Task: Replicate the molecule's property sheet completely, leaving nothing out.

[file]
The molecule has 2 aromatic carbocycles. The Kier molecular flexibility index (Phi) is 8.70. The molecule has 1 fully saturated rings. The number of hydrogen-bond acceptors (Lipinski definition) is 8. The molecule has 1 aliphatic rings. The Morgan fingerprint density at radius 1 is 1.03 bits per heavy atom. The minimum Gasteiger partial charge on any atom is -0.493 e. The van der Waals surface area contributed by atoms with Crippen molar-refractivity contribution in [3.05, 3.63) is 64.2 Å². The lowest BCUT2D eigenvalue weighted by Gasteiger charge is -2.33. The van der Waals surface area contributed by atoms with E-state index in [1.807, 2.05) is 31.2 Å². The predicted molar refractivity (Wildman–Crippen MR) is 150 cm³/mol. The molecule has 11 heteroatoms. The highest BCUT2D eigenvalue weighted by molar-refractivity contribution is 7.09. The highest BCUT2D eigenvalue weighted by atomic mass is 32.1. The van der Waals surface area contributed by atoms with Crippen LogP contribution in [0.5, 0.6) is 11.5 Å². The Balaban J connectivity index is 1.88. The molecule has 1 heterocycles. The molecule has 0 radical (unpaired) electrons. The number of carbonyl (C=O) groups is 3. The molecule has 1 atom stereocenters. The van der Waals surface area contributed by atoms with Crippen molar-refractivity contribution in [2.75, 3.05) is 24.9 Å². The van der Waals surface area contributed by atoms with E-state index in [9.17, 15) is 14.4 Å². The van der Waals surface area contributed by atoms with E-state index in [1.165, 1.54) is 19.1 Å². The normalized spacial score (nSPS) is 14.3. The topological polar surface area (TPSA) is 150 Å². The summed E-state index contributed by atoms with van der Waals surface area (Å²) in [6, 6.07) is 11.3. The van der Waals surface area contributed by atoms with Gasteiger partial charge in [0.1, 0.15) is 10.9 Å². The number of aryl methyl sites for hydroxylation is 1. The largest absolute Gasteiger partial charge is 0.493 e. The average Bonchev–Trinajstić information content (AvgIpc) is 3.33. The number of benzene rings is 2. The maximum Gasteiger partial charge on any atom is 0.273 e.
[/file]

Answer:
The molecule has 2 aromatic carbocycles. The Kier molecular flexibility index (Phi) is 8.70. The molecule has 1 fully saturated rings. The number of hydrogen-bond acceptors (Lipinski definition) is 8. The molecule has 1 aliphatic rings. The Morgan fingerprint density at radius 1 is 1.03 bits per heavy atom. The minimum Gasteiger partial charge on any atom is -0.493 e. The van der Waals surface area contributed by atoms with Crippen molar-refractivity contribution in [3.05, 3.63) is 64.2 Å². The lowest BCUT2D eigenvalue weighted by Gasteiger charge is -2.33. The van der Waals surface area contributed by atoms with E-state index in [1.807, 2.05) is 31.2 Å². The predicted molar refractivity (Wildman–Crippen MR) is 150 cm³/mol. The molecule has 11 heteroatoms. The highest BCUT2D eigenvalue weighted by molar-refractivity contribution is 7.09. The highest BCUT2D eigenvalue weighted by atomic mass is 32.1. The van der Waals surface area contributed by atoms with Crippen LogP contribution in [0.5, 0.6) is 11.5 Å². The Balaban J connectivity index is 1.88. The molecule has 1 heterocycles. The molecule has 0 radical (unpaired) electrons. The number of carbonyl (C=O) groups is 3. The molecule has 1 atom stereocenters. The van der Waals surface area contributed by atoms with Crippen molar-refractivity contribution in [2.75, 3.05) is 24.9 Å². The van der Waals surface area contributed by atoms with E-state index in [9.17, 15) is 14.4 Å². The van der Waals surface area contributed by atoms with E-state index in [1.165, 1.54) is 19.1 Å². The normalized spacial score (nSPS) is 14.3. The topological polar surface area (TPSA) is 150 Å². The summed E-state index contributed by atoms with van der Waals surface area (Å²) in [6, 6.07) is 11.3. The van der Waals surface area contributed by atoms with Gasteiger partial charge in [0.1, 0.15) is 10.9 Å². The number of aryl methyl sites for hydroxylation is 1. The largest absolute Gasteiger partial charge is 0.493 e. The average Bonchev–Trinajstić information content (AvgIpc) is 3.33. The number of benzene rings is 2. The maximum Gasteiger partial charge on any atom is 0.273 e.